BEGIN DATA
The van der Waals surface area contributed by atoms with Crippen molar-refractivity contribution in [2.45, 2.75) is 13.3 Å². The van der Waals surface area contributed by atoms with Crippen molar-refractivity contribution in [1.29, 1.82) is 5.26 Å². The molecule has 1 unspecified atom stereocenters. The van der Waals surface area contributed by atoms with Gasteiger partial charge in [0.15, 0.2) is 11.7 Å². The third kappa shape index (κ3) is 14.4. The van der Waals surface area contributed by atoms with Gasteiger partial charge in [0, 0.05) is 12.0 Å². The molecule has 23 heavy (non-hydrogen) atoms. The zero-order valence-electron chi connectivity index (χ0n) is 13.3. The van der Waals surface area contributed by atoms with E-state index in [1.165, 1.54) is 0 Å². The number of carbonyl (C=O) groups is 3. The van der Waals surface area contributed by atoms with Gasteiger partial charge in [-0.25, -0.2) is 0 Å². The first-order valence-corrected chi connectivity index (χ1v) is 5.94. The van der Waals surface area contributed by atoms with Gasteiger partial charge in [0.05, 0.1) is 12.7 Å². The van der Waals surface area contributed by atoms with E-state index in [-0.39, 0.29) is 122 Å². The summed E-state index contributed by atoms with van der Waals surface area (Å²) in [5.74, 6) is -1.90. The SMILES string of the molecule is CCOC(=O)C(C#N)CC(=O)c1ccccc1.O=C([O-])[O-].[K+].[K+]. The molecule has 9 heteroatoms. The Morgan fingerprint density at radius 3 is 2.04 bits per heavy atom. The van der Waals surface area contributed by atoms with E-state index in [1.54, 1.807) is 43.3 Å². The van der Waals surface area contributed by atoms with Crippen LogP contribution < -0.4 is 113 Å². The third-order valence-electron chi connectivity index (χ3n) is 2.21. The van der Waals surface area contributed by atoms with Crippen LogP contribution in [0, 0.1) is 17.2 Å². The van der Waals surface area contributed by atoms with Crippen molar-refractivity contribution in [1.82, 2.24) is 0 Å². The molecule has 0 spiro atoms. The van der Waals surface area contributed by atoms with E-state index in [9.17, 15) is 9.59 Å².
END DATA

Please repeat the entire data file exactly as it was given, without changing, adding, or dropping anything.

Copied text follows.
The van der Waals surface area contributed by atoms with Crippen molar-refractivity contribution in [2.45, 2.75) is 13.3 Å². The van der Waals surface area contributed by atoms with Crippen molar-refractivity contribution in [1.29, 1.82) is 5.26 Å². The molecule has 1 unspecified atom stereocenters. The van der Waals surface area contributed by atoms with Gasteiger partial charge in [0.15, 0.2) is 11.7 Å². The third kappa shape index (κ3) is 14.4. The van der Waals surface area contributed by atoms with Gasteiger partial charge in [0, 0.05) is 12.0 Å². The molecule has 23 heavy (non-hydrogen) atoms. The zero-order valence-electron chi connectivity index (χ0n) is 13.3. The van der Waals surface area contributed by atoms with E-state index in [1.165, 1.54) is 0 Å². The number of carbonyl (C=O) groups is 3. The van der Waals surface area contributed by atoms with Gasteiger partial charge in [-0.25, -0.2) is 0 Å². The first-order valence-corrected chi connectivity index (χ1v) is 5.94. The van der Waals surface area contributed by atoms with Gasteiger partial charge in [0.05, 0.1) is 12.7 Å². The van der Waals surface area contributed by atoms with E-state index in [-0.39, 0.29) is 122 Å². The summed E-state index contributed by atoms with van der Waals surface area (Å²) in [5.74, 6) is -1.90. The SMILES string of the molecule is CCOC(=O)C(C#N)CC(=O)c1ccccc1.O=C([O-])[O-].[K+].[K+]. The molecule has 9 heteroatoms. The Morgan fingerprint density at radius 3 is 2.04 bits per heavy atom. The van der Waals surface area contributed by atoms with E-state index in [1.54, 1.807) is 43.3 Å². The van der Waals surface area contributed by atoms with Crippen LogP contribution < -0.4 is 113 Å². The third-order valence-electron chi connectivity index (χ3n) is 2.21. The van der Waals surface area contributed by atoms with Crippen LogP contribution in [0, 0.1) is 17.2 Å². The van der Waals surface area contributed by atoms with Crippen molar-refractivity contribution in [1.82, 2.24) is 0 Å². The molecule has 0 spiro atoms. The van der Waals surface area contributed by atoms with E-state index in [9.17, 15) is 9.59 Å².